"For some partners, it's forced them to prioritize what their core value-proposition is in the market," said Phil Sorgen, Microsoft corporate vice president for the Small and Mid-market Solutions & Partners (SMS&P) business in the U.S., in an interview at Microsoft's Worldwide Partner Conference (WPC) in Los Angeles in July. Microsoft is now focusing its marketing efforts to emphasize the value of the Gold-level competencies, he said.

Next: "Gold" Designation Becomes More Exclusive

Microsoft has made no secret of the fact that it designed the certification program to reward partners with a more solution-focused business model and eliminate from the Microsoft channel ranks partners who bring little value-add to the table.

"We have clearly made [Gold certification] a more exclusive certification. And that was done on purpose," said Jon Roskill, corporate vice president, Worldwide Partner Group, in a recent interview. Hammering home the point, in a keynote speech at the WPC, he said: "Competencies and industry specializations are about differentiation."

Catapult Systems, an Austin, Texas-based IT consulting firm, is one solution provider that has enthusiastically embraced the new program. "We're crazy about competencies. We see them as a very strategic asset in terms of our marketability," said Emily Villaneuva, Catapult's marketing vice president.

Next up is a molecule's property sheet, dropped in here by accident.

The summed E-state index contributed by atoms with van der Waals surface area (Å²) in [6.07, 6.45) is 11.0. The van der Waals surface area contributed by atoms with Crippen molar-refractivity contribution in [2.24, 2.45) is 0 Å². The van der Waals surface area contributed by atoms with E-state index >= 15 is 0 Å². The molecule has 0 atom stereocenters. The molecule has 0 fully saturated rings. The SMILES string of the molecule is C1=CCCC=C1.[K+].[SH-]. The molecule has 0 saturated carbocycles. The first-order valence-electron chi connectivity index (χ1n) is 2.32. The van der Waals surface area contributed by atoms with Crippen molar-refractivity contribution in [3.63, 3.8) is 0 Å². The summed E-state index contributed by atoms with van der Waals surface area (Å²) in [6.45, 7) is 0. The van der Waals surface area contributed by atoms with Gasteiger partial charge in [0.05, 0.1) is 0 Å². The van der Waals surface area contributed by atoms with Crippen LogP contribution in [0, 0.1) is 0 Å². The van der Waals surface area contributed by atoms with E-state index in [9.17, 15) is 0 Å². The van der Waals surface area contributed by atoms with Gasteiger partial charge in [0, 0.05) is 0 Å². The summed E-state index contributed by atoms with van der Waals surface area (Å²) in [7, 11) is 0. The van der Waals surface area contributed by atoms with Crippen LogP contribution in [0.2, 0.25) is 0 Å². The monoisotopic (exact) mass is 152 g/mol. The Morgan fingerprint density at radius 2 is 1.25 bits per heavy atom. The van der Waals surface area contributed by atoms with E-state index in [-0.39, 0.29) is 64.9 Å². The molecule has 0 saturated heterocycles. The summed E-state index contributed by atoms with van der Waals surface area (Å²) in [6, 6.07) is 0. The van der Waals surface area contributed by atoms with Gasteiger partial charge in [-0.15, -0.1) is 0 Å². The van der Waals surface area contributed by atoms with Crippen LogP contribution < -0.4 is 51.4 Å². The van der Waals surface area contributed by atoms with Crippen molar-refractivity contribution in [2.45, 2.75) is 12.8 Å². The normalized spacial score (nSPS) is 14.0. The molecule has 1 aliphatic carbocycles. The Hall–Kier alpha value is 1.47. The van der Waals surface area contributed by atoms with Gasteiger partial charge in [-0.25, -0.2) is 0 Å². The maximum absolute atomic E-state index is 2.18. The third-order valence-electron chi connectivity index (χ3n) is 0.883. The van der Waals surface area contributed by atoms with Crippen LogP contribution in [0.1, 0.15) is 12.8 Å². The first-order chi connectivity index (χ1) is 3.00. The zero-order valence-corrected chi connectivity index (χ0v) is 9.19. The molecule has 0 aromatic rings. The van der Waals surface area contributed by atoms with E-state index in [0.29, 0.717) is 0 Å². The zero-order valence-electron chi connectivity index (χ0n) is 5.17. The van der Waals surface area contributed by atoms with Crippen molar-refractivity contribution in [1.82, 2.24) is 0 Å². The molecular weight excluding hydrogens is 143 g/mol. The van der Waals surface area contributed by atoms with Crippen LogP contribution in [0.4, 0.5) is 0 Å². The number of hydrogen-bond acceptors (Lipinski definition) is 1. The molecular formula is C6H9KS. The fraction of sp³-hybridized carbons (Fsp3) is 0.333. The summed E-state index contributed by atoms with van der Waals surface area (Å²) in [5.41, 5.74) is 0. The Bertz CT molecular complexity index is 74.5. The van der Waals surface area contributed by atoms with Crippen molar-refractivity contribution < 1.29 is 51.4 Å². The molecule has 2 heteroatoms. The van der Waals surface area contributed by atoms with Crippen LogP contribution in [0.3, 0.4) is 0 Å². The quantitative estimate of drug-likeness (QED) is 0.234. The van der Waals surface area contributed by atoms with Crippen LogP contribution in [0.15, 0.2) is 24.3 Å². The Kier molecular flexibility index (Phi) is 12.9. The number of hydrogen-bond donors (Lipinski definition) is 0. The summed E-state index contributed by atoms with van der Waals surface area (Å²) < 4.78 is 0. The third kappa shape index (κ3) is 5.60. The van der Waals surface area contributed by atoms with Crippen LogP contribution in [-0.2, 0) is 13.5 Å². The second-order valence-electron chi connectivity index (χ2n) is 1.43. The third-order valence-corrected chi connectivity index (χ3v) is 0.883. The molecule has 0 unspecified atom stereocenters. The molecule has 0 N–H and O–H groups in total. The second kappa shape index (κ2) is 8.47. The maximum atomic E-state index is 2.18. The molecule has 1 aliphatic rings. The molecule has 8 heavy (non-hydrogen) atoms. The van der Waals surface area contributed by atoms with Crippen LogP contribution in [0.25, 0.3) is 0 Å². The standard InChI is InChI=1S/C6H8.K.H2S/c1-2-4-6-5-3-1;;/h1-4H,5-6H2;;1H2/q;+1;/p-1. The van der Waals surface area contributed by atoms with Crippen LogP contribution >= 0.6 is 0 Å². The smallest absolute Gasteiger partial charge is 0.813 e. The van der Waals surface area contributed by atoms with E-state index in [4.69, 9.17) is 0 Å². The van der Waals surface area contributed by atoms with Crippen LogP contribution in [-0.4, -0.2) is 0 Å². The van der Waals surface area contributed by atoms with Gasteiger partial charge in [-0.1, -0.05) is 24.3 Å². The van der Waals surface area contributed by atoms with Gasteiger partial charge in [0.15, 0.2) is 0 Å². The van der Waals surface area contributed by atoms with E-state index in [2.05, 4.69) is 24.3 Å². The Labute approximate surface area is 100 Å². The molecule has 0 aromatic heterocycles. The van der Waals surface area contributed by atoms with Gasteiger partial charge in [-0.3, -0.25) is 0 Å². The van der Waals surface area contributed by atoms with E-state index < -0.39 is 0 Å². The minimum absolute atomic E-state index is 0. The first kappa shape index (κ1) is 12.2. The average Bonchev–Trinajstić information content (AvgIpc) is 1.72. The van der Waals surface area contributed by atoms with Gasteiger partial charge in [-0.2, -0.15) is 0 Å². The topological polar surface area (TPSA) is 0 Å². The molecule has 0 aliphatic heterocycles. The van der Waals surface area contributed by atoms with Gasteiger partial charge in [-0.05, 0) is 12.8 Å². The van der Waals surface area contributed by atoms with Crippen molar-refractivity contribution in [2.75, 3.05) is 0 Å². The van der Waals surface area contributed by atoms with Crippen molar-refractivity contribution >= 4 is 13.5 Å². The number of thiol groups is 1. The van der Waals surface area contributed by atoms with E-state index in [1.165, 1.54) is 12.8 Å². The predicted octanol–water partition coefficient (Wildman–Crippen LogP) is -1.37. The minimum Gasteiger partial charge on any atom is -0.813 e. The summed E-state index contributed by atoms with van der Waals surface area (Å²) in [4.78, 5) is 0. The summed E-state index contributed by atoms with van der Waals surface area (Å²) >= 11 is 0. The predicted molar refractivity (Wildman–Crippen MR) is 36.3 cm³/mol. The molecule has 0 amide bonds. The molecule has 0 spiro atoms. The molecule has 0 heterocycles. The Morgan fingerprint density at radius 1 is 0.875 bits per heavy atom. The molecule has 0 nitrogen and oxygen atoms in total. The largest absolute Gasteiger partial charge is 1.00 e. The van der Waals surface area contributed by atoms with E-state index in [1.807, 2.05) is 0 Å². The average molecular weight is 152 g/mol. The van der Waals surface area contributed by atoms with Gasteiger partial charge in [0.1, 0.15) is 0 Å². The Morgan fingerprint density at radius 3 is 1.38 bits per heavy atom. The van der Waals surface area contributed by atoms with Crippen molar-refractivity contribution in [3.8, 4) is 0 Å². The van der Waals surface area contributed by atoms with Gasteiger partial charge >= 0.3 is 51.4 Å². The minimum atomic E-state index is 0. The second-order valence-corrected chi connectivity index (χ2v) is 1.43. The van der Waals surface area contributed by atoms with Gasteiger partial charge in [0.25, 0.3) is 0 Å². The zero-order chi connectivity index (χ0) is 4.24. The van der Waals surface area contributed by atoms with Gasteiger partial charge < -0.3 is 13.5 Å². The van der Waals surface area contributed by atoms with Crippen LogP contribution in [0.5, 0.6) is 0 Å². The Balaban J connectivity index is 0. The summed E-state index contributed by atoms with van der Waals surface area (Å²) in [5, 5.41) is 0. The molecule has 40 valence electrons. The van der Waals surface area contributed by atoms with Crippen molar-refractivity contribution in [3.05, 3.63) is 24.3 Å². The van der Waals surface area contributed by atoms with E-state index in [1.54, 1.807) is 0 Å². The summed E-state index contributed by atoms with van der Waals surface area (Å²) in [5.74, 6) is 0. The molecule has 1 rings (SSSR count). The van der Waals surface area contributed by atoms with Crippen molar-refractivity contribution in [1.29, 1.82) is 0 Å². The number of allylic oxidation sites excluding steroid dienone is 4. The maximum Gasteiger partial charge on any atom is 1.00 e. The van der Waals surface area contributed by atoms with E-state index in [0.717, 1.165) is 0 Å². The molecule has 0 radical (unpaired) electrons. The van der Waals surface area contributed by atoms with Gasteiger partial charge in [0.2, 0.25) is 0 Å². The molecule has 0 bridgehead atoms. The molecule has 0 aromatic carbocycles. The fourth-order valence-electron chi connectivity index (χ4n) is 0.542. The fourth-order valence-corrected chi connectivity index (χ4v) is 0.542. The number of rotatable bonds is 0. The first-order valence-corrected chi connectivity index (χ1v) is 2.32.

Catapult has garnered Gold certification in 11 areas, including business intelligence, content management, virtualization, digital marketing and unified communications, and Silver certification in 17 others. Those certifications are prominently displayed on the company's Web page and in a slick promotional booklet.

Ninety percent of Catapult's consultants are certified in a Microsoft competency and Villaneuva said newly hired consultants are expected to get certified during their first year. "It's an enormous amount of work," she acknowledged, noting that Catapult offers financial incentives to its employees to go through the process.

Catapult is clearly the model for the new Microsoft partner.

Currently some 7,500 Microsoft partners as designated Gold partners under the MPN program, holding a total of more than 10,000 competency certifications, according to Roskill. Another 17,500 are designated as Silver partners with a total of 25,000 competency certifications.

That's out of the estimated 640,000 solution providers that make up the entire Microsoft partner ecosystem. And it's down from the 16,000 partners who were ranked as Gold last year before the new requirements became effective. Roskill expects that ultimately only the top one or two percent of its partner base will make Gold.

The most popular competencies so far are data platform, systems management and virtualization, unified communications and mobility.